On the 1974 Columbia recording of Aaron Copland's original version of his ballet Appalachian Spring (Columbia M 32736), the sublime introduction will raise a lump in your throat as the instruments make their introductions, the sound literally "shimmering." The emotional effect is mesmerizing, similar to what one experiences when gazing rapturously upon fallen leaves in a quiescent mountain stream. Rarely have I been so moved when listening to this music. It is to the Ensemble's credit that it can extricate the essence of Copland's composition from a recording which, with other components in the system, can be almost unlistenable. Yet I was never aware of the B-50 subtracting character from the sound.

The strings maintained tonal character, the leading edges of the notes being especially well-captured. The flute, clarinet, and bassoon sounded just right to my ears, and the cushion of air surrounding their individual voices was conveyed with a tangibility I have rarely heard on this LP. The soundstage was convincing (for a rather closely miked recording), extending from my left wall to the right one, well outside the boundaries of my speakers. The piano was placed quite a ways back in the right corner, yet was easily heard with excellent balance between the upper and lower keyboard. The sound of the piano's lower register was particularly impressive; it took little imagination to visualize the connection between the piano and the floor.

The Marc Aubort–engineered recording of Scarlatti Sonatas played by Anthony di Bonaventura (Connoisseur Society CS 2044) proved ear-opening. It captures, to a degree I have yet to hear on CDs, the unmistakable feeling of being present in a recital hall where a solo pianist is performing. Listening to this record through my new reference system became a totally relaxing experience. Picking nits seemed irrelevant in the context of such fine music-making. Those criteria by which sound reproduction is judged (you know what I mean) were met, their effects manifested in the ease with which I became involved in the music. Such involvement in the music is, for me, the most important criterion by which to subjectively evaluate a system. If I'm not moved, if I don't get a tingle of excitement, if my body remains motionless while listening to music, then something is wrong somewhere in the chain of technology I use to bring the music to my ears.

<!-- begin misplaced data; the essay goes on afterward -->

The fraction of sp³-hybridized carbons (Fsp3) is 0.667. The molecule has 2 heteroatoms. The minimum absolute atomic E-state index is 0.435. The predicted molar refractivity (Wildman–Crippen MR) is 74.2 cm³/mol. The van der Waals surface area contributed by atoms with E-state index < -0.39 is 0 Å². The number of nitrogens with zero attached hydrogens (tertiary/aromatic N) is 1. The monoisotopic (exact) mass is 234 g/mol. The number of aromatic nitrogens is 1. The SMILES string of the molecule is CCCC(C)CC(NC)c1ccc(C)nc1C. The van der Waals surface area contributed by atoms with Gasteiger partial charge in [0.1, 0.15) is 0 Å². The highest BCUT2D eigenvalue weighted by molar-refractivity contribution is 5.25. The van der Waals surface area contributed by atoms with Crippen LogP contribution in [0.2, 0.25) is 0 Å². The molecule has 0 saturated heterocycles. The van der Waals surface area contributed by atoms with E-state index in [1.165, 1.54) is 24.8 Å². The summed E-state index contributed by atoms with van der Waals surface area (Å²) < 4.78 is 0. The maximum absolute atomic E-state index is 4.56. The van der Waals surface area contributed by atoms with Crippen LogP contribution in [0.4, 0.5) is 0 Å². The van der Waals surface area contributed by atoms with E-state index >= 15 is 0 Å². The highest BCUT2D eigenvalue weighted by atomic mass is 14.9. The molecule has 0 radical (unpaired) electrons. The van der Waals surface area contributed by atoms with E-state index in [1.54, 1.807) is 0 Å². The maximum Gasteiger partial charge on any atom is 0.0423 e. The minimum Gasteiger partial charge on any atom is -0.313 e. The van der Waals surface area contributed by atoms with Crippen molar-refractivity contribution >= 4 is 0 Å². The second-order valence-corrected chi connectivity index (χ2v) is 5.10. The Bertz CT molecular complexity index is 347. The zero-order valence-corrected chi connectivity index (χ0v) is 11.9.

I've had the opportunity to listen to a lot of gear. Some of it offers good sound for a modest price. Other gear offers state-of-the-art sound for a not-so-modest price. The Ensemble B-50 "Tiger" integrated amplifier bridges the gap between these two types of equipment, offering superlative sound for just under two kilobucks. I cannot imagine a music-lover disappointed with what he/she hears through the Ensemble (given associated components of similar quality). I'll go so far as to say that for anyone starting out in the high-end game (or for those seasoned veterans who find themselves disenchanted with what they've been listening to), the Ensemble system, consisting of the B-50 amp, Hotline speaker cable, and Supraflux interconnect, will provide an excellent point of departure for speaker auditioning and source-component selection (the former group of audiophiles), or an opportunity to end the angst associated with burnout (the latter). The combination of Ensemble electronics and cables exemplifies the synergistic relationship we all seek in our quest for the system. The amp and cables can stand alone as excellent products when used with other components. The magic occurs, though, when they are used together—a case where the whole is greater than the sum of its parts. Couple this with the fact that the B-50 is one of the most neutral-sounding amps I've heard, and you have a great diagnostic tool for evaluating colorations in equipment up or down the line.